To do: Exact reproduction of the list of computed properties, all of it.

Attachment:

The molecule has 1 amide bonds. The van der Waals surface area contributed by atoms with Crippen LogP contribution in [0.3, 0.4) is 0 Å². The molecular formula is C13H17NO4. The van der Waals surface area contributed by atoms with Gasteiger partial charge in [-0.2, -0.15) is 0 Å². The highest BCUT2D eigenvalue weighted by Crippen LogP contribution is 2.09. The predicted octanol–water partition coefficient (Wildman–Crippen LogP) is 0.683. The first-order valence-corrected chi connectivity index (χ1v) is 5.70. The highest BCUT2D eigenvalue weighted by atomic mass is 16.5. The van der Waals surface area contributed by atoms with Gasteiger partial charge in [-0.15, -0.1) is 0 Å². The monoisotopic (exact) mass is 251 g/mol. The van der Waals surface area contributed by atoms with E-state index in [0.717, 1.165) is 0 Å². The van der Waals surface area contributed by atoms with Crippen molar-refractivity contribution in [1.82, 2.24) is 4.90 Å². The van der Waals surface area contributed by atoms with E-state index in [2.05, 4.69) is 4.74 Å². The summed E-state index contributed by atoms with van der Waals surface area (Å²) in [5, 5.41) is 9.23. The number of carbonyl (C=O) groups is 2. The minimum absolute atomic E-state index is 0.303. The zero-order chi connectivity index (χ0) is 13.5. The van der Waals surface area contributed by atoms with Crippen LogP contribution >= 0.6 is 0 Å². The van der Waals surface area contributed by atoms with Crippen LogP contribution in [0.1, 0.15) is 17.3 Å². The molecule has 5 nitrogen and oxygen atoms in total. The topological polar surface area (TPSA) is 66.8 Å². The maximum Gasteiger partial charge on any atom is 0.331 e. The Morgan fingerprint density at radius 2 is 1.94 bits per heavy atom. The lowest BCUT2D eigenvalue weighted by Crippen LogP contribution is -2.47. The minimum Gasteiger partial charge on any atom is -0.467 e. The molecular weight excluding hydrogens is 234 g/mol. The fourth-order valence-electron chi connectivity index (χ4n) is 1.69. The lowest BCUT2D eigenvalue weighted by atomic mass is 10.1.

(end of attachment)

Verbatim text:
The molecule has 1 amide bonds. The van der Waals surface area contributed by atoms with Crippen LogP contribution in [0.3, 0.4) is 0 Å². The molecular formula is C13H17NO4. The van der Waals surface area contributed by atoms with Gasteiger partial charge in [-0.2, -0.15) is 0 Å². The highest BCUT2D eigenvalue weighted by Crippen LogP contribution is 2.09. The predicted octanol–water partition coefficient (Wildman–Crippen LogP) is 0.683. The first-order valence-corrected chi connectivity index (χ1v) is 5.70. The highest BCUT2D eigenvalue weighted by atomic mass is 16.5. The van der Waals surface area contributed by atoms with Gasteiger partial charge in [-0.15, -0.1) is 0 Å². The monoisotopic (exact) mass is 251 g/mol. The van der Waals surface area contributed by atoms with E-state index in [0.717, 1.165) is 0 Å². The van der Waals surface area contributed by atoms with Crippen molar-refractivity contribution in [1.82, 2.24) is 4.90 Å². The van der Waals surface area contributed by atoms with E-state index in [2.05, 4.69) is 4.74 Å². The summed E-state index contributed by atoms with van der Waals surface area (Å²) in [5, 5.41) is 9.23. The number of carbonyl (C=O) groups is 2. The minimum absolute atomic E-state index is 0.303. The zero-order chi connectivity index (χ0) is 13.5. The van der Waals surface area contributed by atoms with Crippen LogP contribution >= 0.6 is 0 Å². The van der Waals surface area contributed by atoms with Crippen LogP contribution in [0.1, 0.15) is 17.3 Å². The molecule has 5 nitrogen and oxygen atoms in total. The topological polar surface area (TPSA) is 66.8 Å². The maximum Gasteiger partial charge on any atom is 0.331 e. The Morgan fingerprint density at radius 2 is 1.94 bits per heavy atom. The lowest BCUT2D eigenvalue weighted by Crippen LogP contribution is -2.47. The minimum Gasteiger partial charge on any atom is -0.467 e. The molecular weight excluding hydrogens is 234 g/mol. The fourth-order valence-electron chi connectivity index (χ4n) is 1.69. The lowest BCUT2D eigenvalue weighted by atomic mass is 10.1.